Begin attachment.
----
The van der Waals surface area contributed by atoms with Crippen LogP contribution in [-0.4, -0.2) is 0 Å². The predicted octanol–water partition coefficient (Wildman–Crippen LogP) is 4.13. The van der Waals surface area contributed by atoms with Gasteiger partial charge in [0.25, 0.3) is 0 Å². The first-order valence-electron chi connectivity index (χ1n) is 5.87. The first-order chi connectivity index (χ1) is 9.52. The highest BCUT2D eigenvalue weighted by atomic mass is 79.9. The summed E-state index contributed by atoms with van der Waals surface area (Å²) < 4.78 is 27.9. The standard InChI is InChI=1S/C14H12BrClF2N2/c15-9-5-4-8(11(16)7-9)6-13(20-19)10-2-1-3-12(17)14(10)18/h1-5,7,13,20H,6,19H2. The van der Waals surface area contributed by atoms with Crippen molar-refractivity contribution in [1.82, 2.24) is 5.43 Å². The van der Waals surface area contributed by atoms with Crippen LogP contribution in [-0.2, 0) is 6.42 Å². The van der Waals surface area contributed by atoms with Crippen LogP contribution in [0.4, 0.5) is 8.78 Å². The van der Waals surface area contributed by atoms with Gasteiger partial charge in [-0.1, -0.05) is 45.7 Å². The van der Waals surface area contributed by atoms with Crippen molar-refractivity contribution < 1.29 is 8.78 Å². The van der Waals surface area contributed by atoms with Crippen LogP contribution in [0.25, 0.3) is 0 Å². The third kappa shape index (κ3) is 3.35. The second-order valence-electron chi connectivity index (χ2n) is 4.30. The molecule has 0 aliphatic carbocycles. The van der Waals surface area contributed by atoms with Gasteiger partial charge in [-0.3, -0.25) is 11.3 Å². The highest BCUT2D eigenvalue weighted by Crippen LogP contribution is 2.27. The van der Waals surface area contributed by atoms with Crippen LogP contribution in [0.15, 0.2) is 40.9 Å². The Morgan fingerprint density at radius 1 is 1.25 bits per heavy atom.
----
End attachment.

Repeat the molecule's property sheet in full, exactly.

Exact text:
The van der Waals surface area contributed by atoms with Crippen LogP contribution in [-0.4, -0.2) is 0 Å². The predicted octanol–water partition coefficient (Wildman–Crippen LogP) is 4.13. The van der Waals surface area contributed by atoms with Gasteiger partial charge in [0.25, 0.3) is 0 Å². The first-order valence-electron chi connectivity index (χ1n) is 5.87. The first-order chi connectivity index (χ1) is 9.52. The highest BCUT2D eigenvalue weighted by atomic mass is 79.9. The summed E-state index contributed by atoms with van der Waals surface area (Å²) < 4.78 is 27.9. The standard InChI is InChI=1S/C14H12BrClF2N2/c15-9-5-4-8(11(16)7-9)6-13(20-19)10-2-1-3-12(17)14(10)18/h1-5,7,13,20H,6,19H2. The van der Waals surface area contributed by atoms with Crippen molar-refractivity contribution in [1.82, 2.24) is 5.43 Å². The van der Waals surface area contributed by atoms with Crippen LogP contribution in [-0.2, 0) is 6.42 Å². The van der Waals surface area contributed by atoms with Crippen LogP contribution in [0.4, 0.5) is 8.78 Å². The van der Waals surface area contributed by atoms with Gasteiger partial charge in [-0.1, -0.05) is 45.7 Å². The van der Waals surface area contributed by atoms with Crippen molar-refractivity contribution < 1.29 is 8.78 Å². The van der Waals surface area contributed by atoms with Crippen LogP contribution in [0.25, 0.3) is 0 Å². The third kappa shape index (κ3) is 3.35. The second-order valence-electron chi connectivity index (χ2n) is 4.30. The molecule has 0 aliphatic carbocycles. The van der Waals surface area contributed by atoms with Gasteiger partial charge in [-0.3, -0.25) is 11.3 Å². The highest BCUT2D eigenvalue weighted by Crippen LogP contribution is 2.27. The van der Waals surface area contributed by atoms with Crippen LogP contribution in [0.15, 0.2) is 40.9 Å². The Morgan fingerprint density at radius 1 is 1.25 bits per heavy atom.